The QAnon conspiracy group believes that there is a ‘deep state’ controlled by a far-left Satan-worshiping pedophiles who also run a human trafficking ring. They believe that this group is doing everything it can from within the government to take down President Donald Trump.
Trump has not disavowed the conspiracy group, even when directly asked if he would do so during a live televised town hall with NBC News’ Savannah Guthrie last month.
WHAT IS QANON?
Origins: Q Anon started on fringe website 4chan, where a poster calling themselves Q left messages claiming to be a senior federal official and purporting to reveal a ‘deep state’ cabal intent on bringing down Donald Trump. Q grew out of the discredited Pizzagate conspiracy that top Democrats were involved in pedophilia and cannibalism from the basement of a Washington D.C. restaurant, but quickly picked up steam with ‘Q’ leaving ‘clues’ and claims that Trump was going to bring down the deep state. Whenever the conspiracies turn out to not be true, followers rationalize that the inaccuracies are part of Q’s larger plan.
Who is Q?: There may now be multiple people posing as Q on the anonymous 4chan boards
A QAnon believer blocked the bridge near Hoover Dam with a homemade armored tank in the name of the movement, and later pleaded guilty to terrorism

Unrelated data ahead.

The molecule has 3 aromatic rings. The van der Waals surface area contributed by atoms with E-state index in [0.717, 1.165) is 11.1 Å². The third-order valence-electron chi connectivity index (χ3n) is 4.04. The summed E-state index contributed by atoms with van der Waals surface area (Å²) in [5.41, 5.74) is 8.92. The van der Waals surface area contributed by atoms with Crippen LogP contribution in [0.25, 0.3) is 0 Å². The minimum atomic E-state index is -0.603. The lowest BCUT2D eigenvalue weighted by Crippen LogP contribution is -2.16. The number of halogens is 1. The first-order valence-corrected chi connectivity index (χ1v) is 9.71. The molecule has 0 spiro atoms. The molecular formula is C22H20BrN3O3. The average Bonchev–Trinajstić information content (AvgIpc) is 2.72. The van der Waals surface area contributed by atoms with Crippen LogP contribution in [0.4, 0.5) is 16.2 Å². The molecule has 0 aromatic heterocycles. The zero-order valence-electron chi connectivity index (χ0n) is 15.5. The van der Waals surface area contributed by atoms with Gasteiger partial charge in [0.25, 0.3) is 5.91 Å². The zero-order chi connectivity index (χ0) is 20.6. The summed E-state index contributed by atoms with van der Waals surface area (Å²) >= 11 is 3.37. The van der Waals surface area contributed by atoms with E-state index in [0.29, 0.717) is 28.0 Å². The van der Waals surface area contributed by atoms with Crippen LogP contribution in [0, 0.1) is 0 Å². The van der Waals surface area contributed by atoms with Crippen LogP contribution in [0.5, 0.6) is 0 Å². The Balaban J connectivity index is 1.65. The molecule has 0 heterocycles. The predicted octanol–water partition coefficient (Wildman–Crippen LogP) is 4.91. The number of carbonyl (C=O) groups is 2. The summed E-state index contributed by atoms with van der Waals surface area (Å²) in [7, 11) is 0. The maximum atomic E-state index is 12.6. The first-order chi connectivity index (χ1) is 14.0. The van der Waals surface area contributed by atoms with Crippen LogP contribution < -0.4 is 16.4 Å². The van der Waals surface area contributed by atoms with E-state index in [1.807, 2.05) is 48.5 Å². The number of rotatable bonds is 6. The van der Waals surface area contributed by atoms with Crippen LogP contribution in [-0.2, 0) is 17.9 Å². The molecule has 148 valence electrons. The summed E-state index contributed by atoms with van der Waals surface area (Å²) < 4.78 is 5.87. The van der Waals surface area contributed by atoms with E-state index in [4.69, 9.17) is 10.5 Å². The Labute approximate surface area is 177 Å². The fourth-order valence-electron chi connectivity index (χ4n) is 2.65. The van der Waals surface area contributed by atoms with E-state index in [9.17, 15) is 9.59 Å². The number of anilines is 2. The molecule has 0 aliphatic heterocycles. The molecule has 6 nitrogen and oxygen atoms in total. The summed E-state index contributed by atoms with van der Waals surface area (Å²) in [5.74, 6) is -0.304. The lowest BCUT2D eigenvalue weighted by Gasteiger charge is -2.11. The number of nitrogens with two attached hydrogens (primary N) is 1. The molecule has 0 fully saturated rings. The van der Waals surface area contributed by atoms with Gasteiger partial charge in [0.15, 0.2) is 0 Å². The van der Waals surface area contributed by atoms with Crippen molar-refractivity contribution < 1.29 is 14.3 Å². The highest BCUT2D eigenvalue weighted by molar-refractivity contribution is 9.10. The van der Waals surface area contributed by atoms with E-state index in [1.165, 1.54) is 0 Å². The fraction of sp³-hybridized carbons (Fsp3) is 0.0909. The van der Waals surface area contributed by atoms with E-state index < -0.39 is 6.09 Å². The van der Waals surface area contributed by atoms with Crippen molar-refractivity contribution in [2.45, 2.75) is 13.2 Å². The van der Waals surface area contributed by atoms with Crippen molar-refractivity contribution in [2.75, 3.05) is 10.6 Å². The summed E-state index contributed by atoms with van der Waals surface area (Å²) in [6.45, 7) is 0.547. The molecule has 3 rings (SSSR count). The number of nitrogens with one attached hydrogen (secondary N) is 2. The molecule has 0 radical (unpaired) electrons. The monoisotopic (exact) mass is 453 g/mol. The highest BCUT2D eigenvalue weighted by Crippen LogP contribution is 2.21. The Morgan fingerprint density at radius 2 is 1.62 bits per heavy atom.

Hoover Dam: In June 2019, 32-year-old Matthew Wright, a QAnon supporter, blocked the bridge near Hoover Dam in Arizona with a homemade armored vehicle in a 90-minute stand-off. He pleaded guilty to terrorism charges and has written two letters to Donald Trump from jail, which include the sign-off, which has become the QAnon motto: “For where we go one, we go all.”
Michael Flynn: Trump’s former national security adviser became a martyr figure for QAnon believers after he took a plea deal from Special Counsel Robert Mueller, admitting he lied about his Russia contacts. QAnon conspiracy have spun Flynn pleading guilty into him being a persecuted victim of the deep state – and some even claim he is ‘Q.’
Many believers put three star emojis next to their Twitter handles. But the retired three-star general has denounced any connections to the group and pulled out of participating in an event after finding out it was hosted by a QAnon believer.
QAnon believers make former National Security Advisor Michael Flynn out to be a martyr after taking a plea deal with Robert Mueller
QAnon Political Candidates: Jo Rae Perkins, 64, won the Republican primary in Oregon in May to run for a Senate seat against incumbent Democratic Senator Jeff Merkley. “I stand with Q and the team,” she said when asked about her interest in the group. She insisted she goes to QAnon message boards as a “source of information” and claims media focuses too much on the group. Perkins won 49 per cent of the vote against three other Republicans.
Marjorie Taylor Greene came in first place in the Republican primary in a deep-red Georgia district, and will enter an August runoff. She has admitted to believing in several QAnon conspiracy theories.